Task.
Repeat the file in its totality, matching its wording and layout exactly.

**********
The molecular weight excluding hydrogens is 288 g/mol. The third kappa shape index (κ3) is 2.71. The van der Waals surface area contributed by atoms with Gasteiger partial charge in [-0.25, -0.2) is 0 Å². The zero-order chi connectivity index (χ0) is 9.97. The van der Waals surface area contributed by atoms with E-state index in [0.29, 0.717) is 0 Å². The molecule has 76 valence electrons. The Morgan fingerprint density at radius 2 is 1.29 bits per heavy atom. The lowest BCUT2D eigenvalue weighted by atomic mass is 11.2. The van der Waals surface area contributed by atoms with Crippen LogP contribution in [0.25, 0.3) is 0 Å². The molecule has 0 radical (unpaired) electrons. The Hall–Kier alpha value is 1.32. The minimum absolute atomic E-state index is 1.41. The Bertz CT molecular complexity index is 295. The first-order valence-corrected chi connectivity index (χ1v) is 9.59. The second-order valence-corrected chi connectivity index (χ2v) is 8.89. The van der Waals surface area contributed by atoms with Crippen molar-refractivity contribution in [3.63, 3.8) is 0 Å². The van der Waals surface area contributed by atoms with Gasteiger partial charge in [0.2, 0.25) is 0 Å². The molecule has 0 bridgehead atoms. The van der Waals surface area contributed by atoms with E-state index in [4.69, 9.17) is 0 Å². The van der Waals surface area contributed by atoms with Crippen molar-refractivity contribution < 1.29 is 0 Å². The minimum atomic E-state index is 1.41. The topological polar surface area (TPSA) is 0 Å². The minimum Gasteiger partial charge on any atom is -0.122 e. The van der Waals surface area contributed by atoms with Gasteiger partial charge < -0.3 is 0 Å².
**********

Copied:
The molecular weight excluding hydrogens is 288 g/mol. The third kappa shape index (κ3) is 2.71. The van der Waals surface area contributed by atoms with Gasteiger partial charge in [-0.25, -0.2) is 0 Å². The zero-order chi connectivity index (χ0) is 9.97. The van der Waals surface area contributed by atoms with E-state index in [0.29, 0.717) is 0 Å². The molecule has 76 valence electrons. The Morgan fingerprint density at radius 2 is 1.29 bits per heavy atom. The lowest BCUT2D eigenvalue weighted by atomic mass is 11.2. The van der Waals surface area contributed by atoms with Crippen LogP contribution in [0.25, 0.3) is 0 Å². The molecule has 0 radical (unpaired) electrons. The Hall–Kier alpha value is 1.32. The minimum absolute atomic E-state index is 1.41. The Bertz CT molecular complexity index is 295. The first-order valence-corrected chi connectivity index (χ1v) is 9.59. The second-order valence-corrected chi connectivity index (χ2v) is 8.89. The van der Waals surface area contributed by atoms with Crippen molar-refractivity contribution in [3.63, 3.8) is 0 Å². The van der Waals surface area contributed by atoms with Gasteiger partial charge in [0.2, 0.25) is 0 Å². The molecule has 0 bridgehead atoms. The van der Waals surface area contributed by atoms with E-state index in [4.69, 9.17) is 0 Å². The van der Waals surface area contributed by atoms with Crippen molar-refractivity contribution < 1.29 is 0 Å². The minimum atomic E-state index is 1.41. The topological polar surface area (TPSA) is 0 Å². The minimum Gasteiger partial charge on any atom is -0.122 e. The van der Waals surface area contributed by atoms with Gasteiger partial charge < -0.3 is 0 Å².